CPR has its place when human life is involved. Human life is precious.
But when what’s dying is the legal right to collect a debt? Not so fast.
You don’t want to breathe new life into an old debt that is legally dead.
Yet you can do that, unintentionally reviving a debt that is legally dead by giving it new life when it’s approaching its life’s end.
California statute of limitations can be tricky. I originally intended in this post to explain the rules around the statutute of limitiations. I wanted to show you how to keep from unwittingly extending your legal exposure to a debt.
I’ve concluded that the law is simply too complicated and evolving to provide a nuanced, reliable guide so you can avoid screw ups.
So, I’m adopting the Nancy Reagan approach to the statute of limitations.
Just Say No!
NO, I don’t owe it.
NO, I won’t pay it.
While it may stretch the truth as to whether you owe it, it’s simple and safe. It keeps you from adding to your exposure to old debts.
Don’t extend the statute of limitations
The statute of limitations allows enforcement of a legal right through the courts only if brought before the running of the statute.
- Make a payment
- Admit that you owe it
Important to note that either of these ways of extending the life of a debt are acts that you, the person who owes the money, take.
The debt collector can’t extend the statute unilaterally. Only by getting you to do something against your interests is the life of the debt prolonged. Here’s how they try to do it.
Payment breathes new life in old debt
Making a payment on the account is putting your money where your mouth is: you wouldn’t pay anything if you thought you didn’t owe money.
So payment is seen as proof that you owe the money.
Payment starts the statute of limitations clock running again, from the beginning.
That’s where the debt collector’s request for a “good faith” payment on a debt you can’t pay off at this time is so insidious. The debt collector cares far less about the amount of that “good faith” payment than he does about the fact that you’ve just extended your legal exposure to the debt for an entirely new period. What that period is we’ll discuss below.
Admitting the debt is fatal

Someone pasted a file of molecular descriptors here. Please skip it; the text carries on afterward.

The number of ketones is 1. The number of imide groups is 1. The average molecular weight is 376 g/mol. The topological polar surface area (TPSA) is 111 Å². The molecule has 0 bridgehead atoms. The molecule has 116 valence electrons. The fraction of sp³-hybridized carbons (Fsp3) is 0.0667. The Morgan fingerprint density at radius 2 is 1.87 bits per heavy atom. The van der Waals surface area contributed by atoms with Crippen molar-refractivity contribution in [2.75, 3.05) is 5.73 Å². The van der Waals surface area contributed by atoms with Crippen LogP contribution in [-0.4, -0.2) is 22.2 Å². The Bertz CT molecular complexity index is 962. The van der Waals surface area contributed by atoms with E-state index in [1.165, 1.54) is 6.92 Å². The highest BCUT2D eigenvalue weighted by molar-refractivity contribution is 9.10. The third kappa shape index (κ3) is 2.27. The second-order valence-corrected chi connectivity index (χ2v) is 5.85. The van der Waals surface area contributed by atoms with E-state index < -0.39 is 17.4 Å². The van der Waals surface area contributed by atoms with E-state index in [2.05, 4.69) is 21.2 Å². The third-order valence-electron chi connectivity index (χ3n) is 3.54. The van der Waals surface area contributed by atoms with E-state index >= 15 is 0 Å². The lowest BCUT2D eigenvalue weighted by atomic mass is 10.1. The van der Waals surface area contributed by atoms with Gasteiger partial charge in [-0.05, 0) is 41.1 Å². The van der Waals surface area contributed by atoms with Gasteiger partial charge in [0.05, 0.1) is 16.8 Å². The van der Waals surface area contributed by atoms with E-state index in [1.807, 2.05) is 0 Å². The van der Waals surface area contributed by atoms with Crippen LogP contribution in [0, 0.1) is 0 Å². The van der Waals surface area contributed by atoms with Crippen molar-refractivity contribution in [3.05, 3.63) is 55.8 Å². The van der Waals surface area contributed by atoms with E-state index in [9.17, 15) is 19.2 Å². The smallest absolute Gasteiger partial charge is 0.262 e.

An admission that you owe the debt, even without payment, can reset the SOL clock.
However, California law provides that only an admission of the debt in writing can extend the statute:
No acknowledgment or promise is sufficient evidence of a new or continuing contract, by which to take the case out of the operation of this title, unless the same is contained in some writing, signed by the party to be charged thereby, provided that any payment on account of principal or interest due on a promissory note made by the party to be charged shall be deemed a sufficient acknowledgment or promise of a continuing contract to stop, from time to time as any such payment is made, the running of the time within which an action may be commenced upon the principal sum or upon any installment of principal or interest due on such note, and to start the running of a new period of time, but no such payment of itself shall revive a cause of action once barred. Code of Civil Procedure 360.
Yet there are precious few cases on the subject.
And while traditionally, the statute of limitations that applies to any collection suit was the law of the state where the defendant lives, recent cases make that less certain. Topping off the uncertainty, the 9th Circuit Court of Appeals recently ruled that in bankruptcy, the statute of limitations of the state whose law applied to the contract controlled, not the shorter statute where the debtor lived. Sterba
All of which makes saying nothing, or saying no, the safest course of action if you have an old debt that you can’t pay.
Why have a statute of limitations
Pubic policy says we want legal disputes resolved sooner rather than later. If a lawsuit is involved, we want the evidence available and memories fresh.
It’s the legal version of SNOOZE, YOU LOSE.
A collector or a debt buyer has the same statute of limitation as the original creditor.
When does the limitations clock start running
The SOL clock starts running on the limitations period upon the last activity on the account. That activity could be a payment on a debt; it could be a charge on an open account.
If there are neither charges nor payments on a contract after that, the period runs for four years in California.
More from the FTC on time barred debts.